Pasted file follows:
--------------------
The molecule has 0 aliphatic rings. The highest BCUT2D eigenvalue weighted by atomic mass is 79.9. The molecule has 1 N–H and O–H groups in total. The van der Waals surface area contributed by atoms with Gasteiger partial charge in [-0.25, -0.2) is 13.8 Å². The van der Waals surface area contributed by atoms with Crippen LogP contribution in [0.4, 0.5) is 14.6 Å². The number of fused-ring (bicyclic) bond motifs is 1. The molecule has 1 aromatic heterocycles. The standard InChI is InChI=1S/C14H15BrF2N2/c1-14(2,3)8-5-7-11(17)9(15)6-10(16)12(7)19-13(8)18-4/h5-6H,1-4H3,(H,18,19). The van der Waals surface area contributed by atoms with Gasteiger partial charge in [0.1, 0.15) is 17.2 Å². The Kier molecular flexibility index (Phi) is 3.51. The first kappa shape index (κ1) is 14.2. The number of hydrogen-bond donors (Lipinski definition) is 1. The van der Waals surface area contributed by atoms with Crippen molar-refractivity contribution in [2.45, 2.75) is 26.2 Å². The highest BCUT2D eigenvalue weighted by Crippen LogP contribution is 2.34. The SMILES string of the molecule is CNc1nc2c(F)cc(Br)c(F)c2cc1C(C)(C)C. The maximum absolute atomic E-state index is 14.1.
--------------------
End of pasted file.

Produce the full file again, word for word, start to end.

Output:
The molecule has 0 aliphatic rings. The highest BCUT2D eigenvalue weighted by atomic mass is 79.9. The molecule has 1 N–H and O–H groups in total. The van der Waals surface area contributed by atoms with Gasteiger partial charge in [-0.25, -0.2) is 13.8 Å². The van der Waals surface area contributed by atoms with Crippen LogP contribution in [0.4, 0.5) is 14.6 Å². The number of fused-ring (bicyclic) bond motifs is 1. The molecule has 1 aromatic heterocycles. The standard InChI is InChI=1S/C14H15BrF2N2/c1-14(2,3)8-5-7-11(17)9(15)6-10(16)12(7)19-13(8)18-4/h5-6H,1-4H3,(H,18,19). The van der Waals surface area contributed by atoms with Gasteiger partial charge in [0.1, 0.15) is 17.2 Å². The Kier molecular flexibility index (Phi) is 3.51. The first kappa shape index (κ1) is 14.2. The number of hydrogen-bond donors (Lipinski definition) is 1. The van der Waals surface area contributed by atoms with Crippen molar-refractivity contribution in [2.45, 2.75) is 26.2 Å². The highest BCUT2D eigenvalue weighted by Crippen LogP contribution is 2.34. The SMILES string of the molecule is CNc1nc2c(F)cc(Br)c(F)c2cc1C(C)(C)C. The maximum absolute atomic E-state index is 14.1.